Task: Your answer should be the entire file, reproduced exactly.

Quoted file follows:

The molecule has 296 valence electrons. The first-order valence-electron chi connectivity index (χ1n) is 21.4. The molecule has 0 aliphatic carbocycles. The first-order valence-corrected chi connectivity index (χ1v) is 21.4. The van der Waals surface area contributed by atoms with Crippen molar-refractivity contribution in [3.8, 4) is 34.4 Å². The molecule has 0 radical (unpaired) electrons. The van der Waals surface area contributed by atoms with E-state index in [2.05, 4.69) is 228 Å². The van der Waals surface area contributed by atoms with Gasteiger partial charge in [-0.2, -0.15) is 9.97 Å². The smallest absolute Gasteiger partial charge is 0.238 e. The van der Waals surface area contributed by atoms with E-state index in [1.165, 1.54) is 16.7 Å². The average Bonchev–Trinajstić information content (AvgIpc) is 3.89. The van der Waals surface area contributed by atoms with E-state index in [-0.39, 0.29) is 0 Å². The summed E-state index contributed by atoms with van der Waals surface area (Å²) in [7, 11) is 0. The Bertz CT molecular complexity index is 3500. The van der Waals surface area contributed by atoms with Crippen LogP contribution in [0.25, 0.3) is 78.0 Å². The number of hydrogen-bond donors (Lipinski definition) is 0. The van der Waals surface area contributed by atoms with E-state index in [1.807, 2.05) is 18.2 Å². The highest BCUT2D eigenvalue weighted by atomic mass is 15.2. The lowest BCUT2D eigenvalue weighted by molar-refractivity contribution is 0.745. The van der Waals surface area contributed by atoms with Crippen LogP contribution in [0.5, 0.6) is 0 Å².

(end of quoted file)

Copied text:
The molecule has 296 valence electrons. The first-order valence-electron chi connectivity index (χ1n) is 21.4. The molecule has 0 aliphatic carbocycles. The first-order valence-corrected chi connectivity index (χ1v) is 21.4. The van der Waals surface area contributed by atoms with Crippen molar-refractivity contribution in [3.8, 4) is 34.4 Å². The molecule has 0 radical (unpaired) electrons. The van der Waals surface area contributed by atoms with E-state index in [2.05, 4.69) is 228 Å². The van der Waals surface area contributed by atoms with Gasteiger partial charge in [-0.2, -0.15) is 9.97 Å². The smallest absolute Gasteiger partial charge is 0.238 e. The van der Waals surface area contributed by atoms with E-state index in [1.165, 1.54) is 16.7 Å². The average Bonchev–Trinajstić information content (AvgIpc) is 3.89. The van der Waals surface area contributed by atoms with E-state index in [-0.39, 0.29) is 0 Å². The summed E-state index contributed by atoms with van der Waals surface area (Å²) in [7, 11) is 0. The Bertz CT molecular complexity index is 3500. The van der Waals surface area contributed by atoms with Crippen LogP contribution in [0.25, 0.3) is 78.0 Å². The number of hydrogen-bond donors (Lipinski definition) is 0. The van der Waals surface area contributed by atoms with E-state index in [1.807, 2.05) is 18.2 Å². The highest BCUT2D eigenvalue weighted by atomic mass is 15.2. The lowest BCUT2D eigenvalue weighted by molar-refractivity contribution is 0.745. The van der Waals surface area contributed by atoms with Crippen LogP contribution in [0.5, 0.6) is 0 Å².